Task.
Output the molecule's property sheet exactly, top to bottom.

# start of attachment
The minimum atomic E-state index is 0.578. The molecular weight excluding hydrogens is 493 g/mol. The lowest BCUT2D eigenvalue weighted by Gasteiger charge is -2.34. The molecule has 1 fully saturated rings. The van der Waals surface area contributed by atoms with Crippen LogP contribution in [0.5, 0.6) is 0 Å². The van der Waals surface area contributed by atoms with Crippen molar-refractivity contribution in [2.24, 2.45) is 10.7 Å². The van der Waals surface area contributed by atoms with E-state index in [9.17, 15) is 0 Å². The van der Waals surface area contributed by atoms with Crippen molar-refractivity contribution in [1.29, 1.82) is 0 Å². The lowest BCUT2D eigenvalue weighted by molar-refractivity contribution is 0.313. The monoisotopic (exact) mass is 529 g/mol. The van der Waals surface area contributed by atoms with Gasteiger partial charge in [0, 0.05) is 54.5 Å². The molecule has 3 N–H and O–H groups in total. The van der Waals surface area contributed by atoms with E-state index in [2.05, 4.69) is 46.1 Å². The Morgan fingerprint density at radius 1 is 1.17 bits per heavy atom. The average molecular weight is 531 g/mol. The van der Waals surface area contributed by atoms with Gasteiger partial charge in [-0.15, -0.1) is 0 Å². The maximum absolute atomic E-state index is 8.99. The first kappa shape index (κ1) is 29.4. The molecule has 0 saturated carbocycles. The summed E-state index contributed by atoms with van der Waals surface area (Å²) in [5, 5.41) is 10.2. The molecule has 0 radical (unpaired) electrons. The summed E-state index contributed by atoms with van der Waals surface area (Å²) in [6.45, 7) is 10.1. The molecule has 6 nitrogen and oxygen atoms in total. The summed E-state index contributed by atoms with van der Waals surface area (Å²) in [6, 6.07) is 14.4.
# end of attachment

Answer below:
The minimum atomic E-state index is 0.578. The molecular weight excluding hydrogens is 493 g/mol. The lowest BCUT2D eigenvalue weighted by Gasteiger charge is -2.34. The molecule has 1 fully saturated rings. The van der Waals surface area contributed by atoms with Crippen LogP contribution in [0.5, 0.6) is 0 Å². The van der Waals surface area contributed by atoms with Crippen molar-refractivity contribution in [2.24, 2.45) is 10.7 Å². The van der Waals surface area contributed by atoms with E-state index in [9.17, 15) is 0 Å². The van der Waals surface area contributed by atoms with Crippen molar-refractivity contribution in [1.29, 1.82) is 0 Å². The lowest BCUT2D eigenvalue weighted by molar-refractivity contribution is 0.313. The monoisotopic (exact) mass is 529 g/mol. The van der Waals surface area contributed by atoms with Gasteiger partial charge in [0, 0.05) is 54.5 Å². The molecule has 3 N–H and O–H groups in total. The van der Waals surface area contributed by atoms with E-state index in [2.05, 4.69) is 46.1 Å². The Morgan fingerprint density at radius 1 is 1.17 bits per heavy atom. The average molecular weight is 531 g/mol. The van der Waals surface area contributed by atoms with Gasteiger partial charge in [-0.15, -0.1) is 0 Å². The maximum absolute atomic E-state index is 8.99. The first kappa shape index (κ1) is 29.4. The molecule has 0 saturated carbocycles. The summed E-state index contributed by atoms with van der Waals surface area (Å²) in [5, 5.41) is 10.2. The molecule has 0 radical (unpaired) electrons. The summed E-state index contributed by atoms with van der Waals surface area (Å²) in [6.45, 7) is 10.1. The molecule has 6 nitrogen and oxygen atoms in total. The summed E-state index contributed by atoms with van der Waals surface area (Å²) in [6, 6.07) is 14.4.